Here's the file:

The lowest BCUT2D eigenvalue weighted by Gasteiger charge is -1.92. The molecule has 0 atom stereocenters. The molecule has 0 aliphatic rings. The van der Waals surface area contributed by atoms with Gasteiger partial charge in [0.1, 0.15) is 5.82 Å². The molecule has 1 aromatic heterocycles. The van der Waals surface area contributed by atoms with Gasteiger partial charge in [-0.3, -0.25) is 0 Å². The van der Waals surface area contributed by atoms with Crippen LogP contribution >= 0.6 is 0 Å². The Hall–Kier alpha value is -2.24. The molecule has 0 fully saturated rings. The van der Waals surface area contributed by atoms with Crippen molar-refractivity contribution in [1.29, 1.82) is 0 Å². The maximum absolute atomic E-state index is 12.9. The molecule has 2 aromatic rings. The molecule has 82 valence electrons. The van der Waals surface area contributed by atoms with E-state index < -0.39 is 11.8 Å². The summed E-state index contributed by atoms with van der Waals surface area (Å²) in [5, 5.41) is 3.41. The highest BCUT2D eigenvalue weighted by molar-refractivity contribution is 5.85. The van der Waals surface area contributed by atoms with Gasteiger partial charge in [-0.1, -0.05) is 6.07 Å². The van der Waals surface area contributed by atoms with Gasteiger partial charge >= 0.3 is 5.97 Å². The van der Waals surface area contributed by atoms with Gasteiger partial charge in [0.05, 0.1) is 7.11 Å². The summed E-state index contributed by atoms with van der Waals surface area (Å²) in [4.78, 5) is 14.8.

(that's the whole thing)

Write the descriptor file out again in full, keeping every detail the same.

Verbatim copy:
The lowest BCUT2D eigenvalue weighted by Gasteiger charge is -1.92. The molecule has 0 atom stereocenters. The molecule has 0 aliphatic rings. The van der Waals surface area contributed by atoms with Gasteiger partial charge in [0.1, 0.15) is 5.82 Å². The molecule has 1 aromatic heterocycles. The van der Waals surface area contributed by atoms with Gasteiger partial charge in [-0.3, -0.25) is 0 Å². The van der Waals surface area contributed by atoms with Crippen LogP contribution >= 0.6 is 0 Å². The Hall–Kier alpha value is -2.24. The molecule has 0 fully saturated rings. The van der Waals surface area contributed by atoms with Crippen molar-refractivity contribution in [1.29, 1.82) is 0 Å². The maximum absolute atomic E-state index is 12.9. The molecule has 2 aromatic rings. The molecule has 82 valence electrons. The van der Waals surface area contributed by atoms with E-state index < -0.39 is 11.8 Å². The summed E-state index contributed by atoms with van der Waals surface area (Å²) in [5, 5.41) is 3.41. The highest BCUT2D eigenvalue weighted by molar-refractivity contribution is 5.85. The van der Waals surface area contributed by atoms with Gasteiger partial charge in [-0.1, -0.05) is 6.07 Å². The van der Waals surface area contributed by atoms with Gasteiger partial charge >= 0.3 is 5.97 Å². The van der Waals surface area contributed by atoms with Gasteiger partial charge in [0.05, 0.1) is 7.11 Å². The summed E-state index contributed by atoms with van der Waals surface area (Å²) in [4.78, 5) is 14.8.